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Help with stereo audio mixer

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jrfhoutx

New Member
I've been looking around and am having a bit of trouble finding an appropriate circuit for my purpose. I'm a bit new to this so any help would be greatly appreciated.

I'll start by explaining the purpose of this as best I can. I want to combine two stereo audio signals (both trs style connections) into one stereo audio signal (again a trs style connection). The two audio sources are an iPod and a PSP. I would like to keep the circuit as simple and small as possible (not due to lack of skill but because of extremely limited space as all this will be combined into the compact space of the PSP).

I have seen this thread here:
Simple Stereo Audio Mixer (Two RCA in, One RCA out) - Page 2 - All About Circuits Forum

but I am not quite sure that any of these circuits meet my needs. If one of the circuits does and I have overlooked it please let me know.

One other question:

I would like to be able to control the level of each source (ie. if I want to hear more of the iPod and less PSP or vice versa), so if both sources have volume controls wouldn't adding gain/volume controls into the circuit be redundant?
 

audioguru

Well-Known Member
Most Helpful Member
The mixer with transistors has too much voltage gain and too much distortion. it also has volume controls that you don't want.

The mixer with opamps is too complicated.

You need just two resistors per channel in series with each output and joined at the amplifier's input. Depending on the output impedance of the sound sources and the input impedance of the amplifier maybe 1k ohms will be fine.
 

MikeMl

Well-Known Member
Most Helpful Member
Thanks, audioguru. would this same method work if connected to a set of headphones instead of an amp?

Depends on the headphones. If you are using 4,8 or 16Ω headphones like you would use with a home stereo, then the isolation resistors should be about 10 to 20Ω. If using 35Ω-100Ω headphones like the earbuds that came with a portable stereo, then raise the isolation resistors to about 22 to 33Ω.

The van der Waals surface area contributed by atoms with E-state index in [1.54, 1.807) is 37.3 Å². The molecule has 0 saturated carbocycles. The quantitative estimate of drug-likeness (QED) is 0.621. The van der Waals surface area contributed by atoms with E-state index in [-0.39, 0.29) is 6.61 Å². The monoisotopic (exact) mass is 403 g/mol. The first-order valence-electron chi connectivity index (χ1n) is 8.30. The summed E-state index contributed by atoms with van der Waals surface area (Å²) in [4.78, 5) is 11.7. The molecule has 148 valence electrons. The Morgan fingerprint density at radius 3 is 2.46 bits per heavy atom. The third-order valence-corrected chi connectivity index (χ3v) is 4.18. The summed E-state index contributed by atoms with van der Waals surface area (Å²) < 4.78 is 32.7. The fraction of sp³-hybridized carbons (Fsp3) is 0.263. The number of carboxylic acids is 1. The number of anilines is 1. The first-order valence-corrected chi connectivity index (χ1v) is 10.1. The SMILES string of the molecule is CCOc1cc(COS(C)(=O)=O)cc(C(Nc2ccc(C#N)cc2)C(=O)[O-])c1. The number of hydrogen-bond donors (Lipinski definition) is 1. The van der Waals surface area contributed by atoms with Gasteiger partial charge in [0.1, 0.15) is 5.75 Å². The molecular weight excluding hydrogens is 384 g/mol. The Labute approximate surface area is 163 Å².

If using hi-z 500Ω headphones, then the isolation resistor should be ~100Ω

The isolation resistors provide a modicum of isolation between the two source amplifiers. They also define the minimum load impedance seen by either source amplifier. For example, an IPOD is designed to drive an earbud with an impedance of ~35Ω; if you connect it to a 4Ω headphone, you will likely get severe distortion because the IPOD amp cannot supply enough current to drive such a low impedance.

The best way to drive headphones from two sources is to use a "real" mixer which has a "real" audio amplifier in it... This also keeps the listening audio level from changing if one of the sources is removed...
 
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jrfhoutx

New Member
thank you for the clarification on the impedance and resistance. now, if a 'real' mixer with a 'real' amplifier in it would be the best way, what would be the most appropriate way of doing this (is there a schematic available that I could follow and/or duplicate)?
 

MikeMl

Well-Known Member
Most Helpful Member
thank you for the clarification on the impedance and resistance. now, if a 'real' mixer with a 'real' amplifier in it would be the best way, what would be the most appropriate way of doing this (is there a schematic available that I could follow and/or duplicate)?

First, you have to define what you want to drive, at what level? How much "fidelity"?
 

MikeMl

Well-Known Member
Most Helpful Member
Ok, regardless of what I suggest, AudioGuru is going to trash my suggestion. So I will just let him suggest something... ;)
 

audioguru

Well-Known Member
Most Helpful Member
If your ipod and PSP can drive 16 ohms and have enough output to allow for a 6dB loss then a 16 ohm resistor can be in series with each output.
 
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